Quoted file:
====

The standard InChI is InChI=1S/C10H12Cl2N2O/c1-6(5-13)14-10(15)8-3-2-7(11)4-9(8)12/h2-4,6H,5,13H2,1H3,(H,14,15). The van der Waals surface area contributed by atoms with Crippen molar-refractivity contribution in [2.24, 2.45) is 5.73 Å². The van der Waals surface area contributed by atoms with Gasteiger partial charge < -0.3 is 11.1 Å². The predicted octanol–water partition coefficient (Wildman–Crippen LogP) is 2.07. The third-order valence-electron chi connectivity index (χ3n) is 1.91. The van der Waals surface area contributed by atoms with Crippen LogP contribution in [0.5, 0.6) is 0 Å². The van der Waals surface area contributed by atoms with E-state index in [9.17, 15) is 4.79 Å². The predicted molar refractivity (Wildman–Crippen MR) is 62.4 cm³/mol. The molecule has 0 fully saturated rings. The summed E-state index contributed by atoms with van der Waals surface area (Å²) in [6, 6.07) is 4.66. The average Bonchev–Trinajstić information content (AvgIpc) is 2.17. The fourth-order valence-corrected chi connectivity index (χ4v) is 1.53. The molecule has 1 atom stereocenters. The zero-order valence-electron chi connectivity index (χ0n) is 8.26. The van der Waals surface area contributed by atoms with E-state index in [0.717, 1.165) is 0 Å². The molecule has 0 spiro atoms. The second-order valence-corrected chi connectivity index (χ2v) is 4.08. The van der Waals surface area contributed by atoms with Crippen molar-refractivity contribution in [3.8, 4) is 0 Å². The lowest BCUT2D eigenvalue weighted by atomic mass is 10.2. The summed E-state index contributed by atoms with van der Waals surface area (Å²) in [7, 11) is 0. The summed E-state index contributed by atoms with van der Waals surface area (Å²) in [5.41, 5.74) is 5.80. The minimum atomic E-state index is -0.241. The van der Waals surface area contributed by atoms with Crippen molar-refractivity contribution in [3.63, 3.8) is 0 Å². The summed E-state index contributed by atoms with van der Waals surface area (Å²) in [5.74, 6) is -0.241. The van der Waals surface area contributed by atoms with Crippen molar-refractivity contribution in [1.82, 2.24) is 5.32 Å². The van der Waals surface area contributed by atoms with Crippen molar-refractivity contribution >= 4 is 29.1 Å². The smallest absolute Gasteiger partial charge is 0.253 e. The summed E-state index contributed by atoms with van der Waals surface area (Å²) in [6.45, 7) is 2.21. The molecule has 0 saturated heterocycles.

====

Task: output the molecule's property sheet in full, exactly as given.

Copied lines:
The standard InChI is InChI=1S/C10H12Cl2N2O/c1-6(5-13)14-10(15)8-3-2-7(11)4-9(8)12/h2-4,6H,5,13H2,1H3,(H,14,15). The van der Waals surface area contributed by atoms with Crippen molar-refractivity contribution in [2.24, 2.45) is 5.73 Å². The van der Waals surface area contributed by atoms with Gasteiger partial charge < -0.3 is 11.1 Å². The predicted octanol–water partition coefficient (Wildman–Crippen LogP) is 2.07. The third-order valence-electron chi connectivity index (χ3n) is 1.91. The van der Waals surface area contributed by atoms with Crippen LogP contribution in [0.5, 0.6) is 0 Å². The van der Waals surface area contributed by atoms with E-state index in [9.17, 15) is 4.79 Å². The predicted molar refractivity (Wildman–Crippen MR) is 62.4 cm³/mol. The molecule has 0 fully saturated rings. The summed E-state index contributed by atoms with van der Waals surface area (Å²) in [6, 6.07) is 4.66. The average Bonchev–Trinajstić information content (AvgIpc) is 2.17. The fourth-order valence-corrected chi connectivity index (χ4v) is 1.53. The molecule has 1 atom stereocenters. The zero-order valence-electron chi connectivity index (χ0n) is 8.26. The van der Waals surface area contributed by atoms with E-state index in [0.717, 1.165) is 0 Å². The molecule has 0 spiro atoms. The second-order valence-corrected chi connectivity index (χ2v) is 4.08. The van der Waals surface area contributed by atoms with Crippen molar-refractivity contribution in [3.8, 4) is 0 Å². The lowest BCUT2D eigenvalue weighted by atomic mass is 10.2. The summed E-state index contributed by atoms with van der Waals surface area (Å²) in [7, 11) is 0. The summed E-state index contributed by atoms with van der Waals surface area (Å²) in [5.41, 5.74) is 5.80. The minimum atomic E-state index is -0.241. The van der Waals surface area contributed by atoms with Crippen molar-refractivity contribution in [3.63, 3.8) is 0 Å². The summed E-state index contributed by atoms with van der Waals surface area (Å²) in [5.74, 6) is -0.241. The van der Waals surface area contributed by atoms with Crippen molar-refractivity contribution in [1.82, 2.24) is 5.32 Å². The van der Waals surface area contributed by atoms with Crippen molar-refractivity contribution >= 4 is 29.1 Å². The smallest absolute Gasteiger partial charge is 0.253 e. The summed E-state index contributed by atoms with van der Waals surface area (Å²) in [6.45, 7) is 2.21. The molecule has 0 saturated heterocycles.